Directly overlooking ‘The Auld Grey Toon’ of St Andrews, the Feddinch estate is steeped in the history of golf’s most famous town and was recorded in 1178 when it was owned by Canon Roger of Feddinch, kinsman and supporter of John the Scot, Bishop of St Andrews.
The local estate owners initiated the grand ‘professional’ money golf matches of the 1840s that undoubtedly ignited interest in the game and resulted in its ever-present popularity.
The family that owned Feddinch for most of the eighteenth and nineteenth century was the Lindesays of Feddinch. They developed the estate and eventually sold it to a Dundee Indigo tycoon called Josiah Patrick Wise, who subsequently passed it on in 1879 to his nephew, David Wedderburn Thoms, who farmed the estate for forty years.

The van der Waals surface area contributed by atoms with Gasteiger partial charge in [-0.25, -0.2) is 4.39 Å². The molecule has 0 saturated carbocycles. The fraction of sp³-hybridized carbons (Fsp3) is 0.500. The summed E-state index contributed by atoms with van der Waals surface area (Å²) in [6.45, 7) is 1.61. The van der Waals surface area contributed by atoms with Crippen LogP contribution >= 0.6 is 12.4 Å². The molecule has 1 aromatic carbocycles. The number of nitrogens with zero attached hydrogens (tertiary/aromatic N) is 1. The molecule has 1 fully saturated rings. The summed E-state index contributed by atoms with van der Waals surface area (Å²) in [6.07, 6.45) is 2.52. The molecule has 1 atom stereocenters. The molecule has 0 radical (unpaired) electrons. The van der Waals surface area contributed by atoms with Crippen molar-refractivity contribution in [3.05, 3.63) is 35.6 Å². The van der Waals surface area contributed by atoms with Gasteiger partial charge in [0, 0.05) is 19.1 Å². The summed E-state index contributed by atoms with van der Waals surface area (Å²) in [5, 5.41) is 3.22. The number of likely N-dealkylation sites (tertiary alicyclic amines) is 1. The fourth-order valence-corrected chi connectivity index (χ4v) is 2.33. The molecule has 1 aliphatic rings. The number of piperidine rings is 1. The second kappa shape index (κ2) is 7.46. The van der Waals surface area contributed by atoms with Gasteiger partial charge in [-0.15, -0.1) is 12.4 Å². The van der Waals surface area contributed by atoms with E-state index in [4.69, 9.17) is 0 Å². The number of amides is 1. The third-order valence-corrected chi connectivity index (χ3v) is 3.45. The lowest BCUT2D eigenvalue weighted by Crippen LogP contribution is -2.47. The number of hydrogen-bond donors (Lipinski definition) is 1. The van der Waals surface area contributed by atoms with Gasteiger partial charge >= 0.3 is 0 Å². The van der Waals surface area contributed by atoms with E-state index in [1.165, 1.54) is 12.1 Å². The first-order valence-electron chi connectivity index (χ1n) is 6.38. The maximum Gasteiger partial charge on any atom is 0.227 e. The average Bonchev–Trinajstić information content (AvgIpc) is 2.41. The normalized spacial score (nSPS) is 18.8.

In 1925, Feddinch was inherited by David’s niece, Somerville “Dollie” Catherine Barclay-Graham. She was a young heiress who fell in love with an impoverished, but incredibly hardworking, youngest son of another gentrified family, called John Graham Barns-Graham of Carbeth.
John and “Dollie” emigrated to New Zealand and had three daughers and three sons. The second son, John Wedderburn, “Jock”, inherited the estate of Feddinch. Jock was schooled in St Andrews due to and during the Great War and returned from New Zealand with his family in 1947 to farm Feddinch. He was a well-known character, keen to fish, to golf and to write – especially after he had to give up farming on his doctor’s advice. Jock’s eldest son is John Charles Wedderburn Barns-Graham, who now resides in New Zealand, but used to farm Feddinch, and who alongside local historian, Gavin Wood, has kindly helped us compile the heritage of the Feddinch estate over the years.